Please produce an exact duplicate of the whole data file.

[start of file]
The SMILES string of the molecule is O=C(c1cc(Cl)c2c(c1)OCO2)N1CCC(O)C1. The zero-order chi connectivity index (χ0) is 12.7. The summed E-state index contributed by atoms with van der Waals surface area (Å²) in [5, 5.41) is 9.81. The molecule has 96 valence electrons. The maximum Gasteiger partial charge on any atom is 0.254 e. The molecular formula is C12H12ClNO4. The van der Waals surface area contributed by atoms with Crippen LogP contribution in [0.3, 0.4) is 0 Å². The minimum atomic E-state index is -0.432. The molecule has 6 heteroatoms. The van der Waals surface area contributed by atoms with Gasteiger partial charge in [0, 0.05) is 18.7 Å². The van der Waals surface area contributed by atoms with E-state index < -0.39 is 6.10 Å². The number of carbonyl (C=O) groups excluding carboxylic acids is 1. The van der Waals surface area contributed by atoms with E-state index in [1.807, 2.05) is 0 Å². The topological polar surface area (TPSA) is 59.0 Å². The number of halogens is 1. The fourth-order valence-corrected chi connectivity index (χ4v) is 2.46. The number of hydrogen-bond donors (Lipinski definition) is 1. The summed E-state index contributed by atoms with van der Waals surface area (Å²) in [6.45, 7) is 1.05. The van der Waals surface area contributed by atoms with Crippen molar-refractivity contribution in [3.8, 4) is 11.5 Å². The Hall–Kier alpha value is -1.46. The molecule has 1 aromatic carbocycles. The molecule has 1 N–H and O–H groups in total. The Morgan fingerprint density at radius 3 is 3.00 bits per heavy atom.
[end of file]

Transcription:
The SMILES string of the molecule is O=C(c1cc(Cl)c2c(c1)OCO2)N1CCC(O)C1. The zero-order chi connectivity index (χ0) is 12.7. The summed E-state index contributed by atoms with van der Waals surface area (Å²) in [5, 5.41) is 9.81. The molecule has 96 valence electrons. The maximum Gasteiger partial charge on any atom is 0.254 e. The molecular formula is C12H12ClNO4. The van der Waals surface area contributed by atoms with Crippen LogP contribution in [0.3, 0.4) is 0 Å². The minimum atomic E-state index is -0.432. The molecule has 6 heteroatoms. The van der Waals surface area contributed by atoms with Gasteiger partial charge in [0, 0.05) is 18.7 Å². The van der Waals surface area contributed by atoms with E-state index < -0.39 is 6.10 Å². The number of carbonyl (C=O) groups excluding carboxylic acids is 1. The van der Waals surface area contributed by atoms with E-state index in [1.807, 2.05) is 0 Å². The topological polar surface area (TPSA) is 59.0 Å². The number of halogens is 1. The fourth-order valence-corrected chi connectivity index (χ4v) is 2.46. The number of hydrogen-bond donors (Lipinski definition) is 1. The summed E-state index contributed by atoms with van der Waals surface area (Å²) in [6.45, 7) is 1.05. The van der Waals surface area contributed by atoms with Crippen molar-refractivity contribution in [3.8, 4) is 11.5 Å². The Hall–Kier alpha value is -1.46. The molecule has 1 aromatic carbocycles. The molecule has 1 N–H and O–H groups in total. The Morgan fingerprint density at radius 3 is 3.00 bits per heavy atom.